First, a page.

Fittipaldi soon came to the notice of Jim Russell, the former racing driver who ran a racing school at Snetterton, and Russell offered him a drive in his new Lotus 59 Formula Three car. The extra power of the Formula Three car did not worry Fittipaldi and he again won a string of races, taking the Lombank F3 Championship with no less than eight straight wins. There was no looking back after that, for Colin Chapman of Lotus quickly snapped him up for the 1970 season to drive a Formula Two Lotus 69 alongside Jochen Rindt.

Fittipaldi was not as outstanding in the Formula Two car as he had been in the FF and F3 machines, but the Lotus 69 performed no better for Rindt, who had a multitude of problems. However, Fittipaldi finished second at Imola, and third at Barcelona and Rouen, to take third place in the European F2 Trophy. Other team managers were beginning to woo Fittipaldi, but Chapman forestalled them by offering Fittipaldi a drive in the Formula One team alongside Rindt and John Miles. Fittipaldi was given a type 49 to test and race while the others were using the new type 72. Chapman already suspected that Miles was not suited to Formula One and was looking for a replacement.

Fittipaldi's First FI Race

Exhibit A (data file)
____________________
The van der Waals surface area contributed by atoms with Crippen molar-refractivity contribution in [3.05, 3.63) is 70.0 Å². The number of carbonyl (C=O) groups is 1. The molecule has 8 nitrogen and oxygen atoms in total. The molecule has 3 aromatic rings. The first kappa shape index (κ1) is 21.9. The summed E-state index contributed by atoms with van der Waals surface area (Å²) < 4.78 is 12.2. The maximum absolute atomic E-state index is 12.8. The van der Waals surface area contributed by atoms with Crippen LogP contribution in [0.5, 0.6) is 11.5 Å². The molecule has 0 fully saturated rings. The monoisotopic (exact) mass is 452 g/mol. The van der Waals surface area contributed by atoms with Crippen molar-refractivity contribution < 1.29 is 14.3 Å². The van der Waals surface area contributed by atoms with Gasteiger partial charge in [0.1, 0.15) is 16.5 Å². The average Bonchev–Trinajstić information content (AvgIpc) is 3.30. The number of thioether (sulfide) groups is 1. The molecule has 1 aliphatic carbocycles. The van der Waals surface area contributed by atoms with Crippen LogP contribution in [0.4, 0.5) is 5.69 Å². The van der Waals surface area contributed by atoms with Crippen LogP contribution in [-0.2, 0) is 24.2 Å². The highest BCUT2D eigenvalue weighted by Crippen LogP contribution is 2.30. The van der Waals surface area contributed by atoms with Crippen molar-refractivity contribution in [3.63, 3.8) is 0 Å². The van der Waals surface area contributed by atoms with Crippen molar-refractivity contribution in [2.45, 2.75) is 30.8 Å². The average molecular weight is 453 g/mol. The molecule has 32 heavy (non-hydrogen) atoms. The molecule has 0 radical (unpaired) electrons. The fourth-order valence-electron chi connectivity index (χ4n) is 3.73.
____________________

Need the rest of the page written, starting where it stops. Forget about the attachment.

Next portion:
Fittipaldi's first FI race was in the British GP, where he finished a creditable eighth, following this with a good fourth place in the German GP at Hockenheim. For the Italian GP he was given a Lotus 72, but he made one of his rare mistakes and crashed in practice shortly before Rindt also crashed and was killed. The team withdrew from the race, but returned for the United States GP, when Fittipaldi was promoted to team leader, as Miles had left and had been replaced by Reine Wisell. There was great pressure on Fittipaldi, as he was leading the team in only his fourth F1 race and the car had the suspicion of weak brake shafts hanging over it - and many believed there was a possibility that these had caused Rindt's crash. However, Fittipaldi overcame these problems and coolly drove the car to victory.

The following year Fittipaldi remained as team leader, but the Lotus 72 was uncompetitive, probably as a result of Emerson's lack of experience, although he had a bad crash on the road which kept him out of racing for a few weeks. However, he finished second in the Austrian GP, third in both France and Britain to take sixth place in the World Championship. In 1972 everything came right for Fittipaldi and Lotus, and the Brazilian won the Grands Prix of Spain, Belgium, Britain, Austria, and Italy, finished second in South Africa and France and third at Monaco, to run away with the World Championship. He also won the Rothmans race at Brands Hatch, as well as the Race of Champions, the Silverstone International Trophy, the Republic GP at Vallelunga and a string of Formula Two races.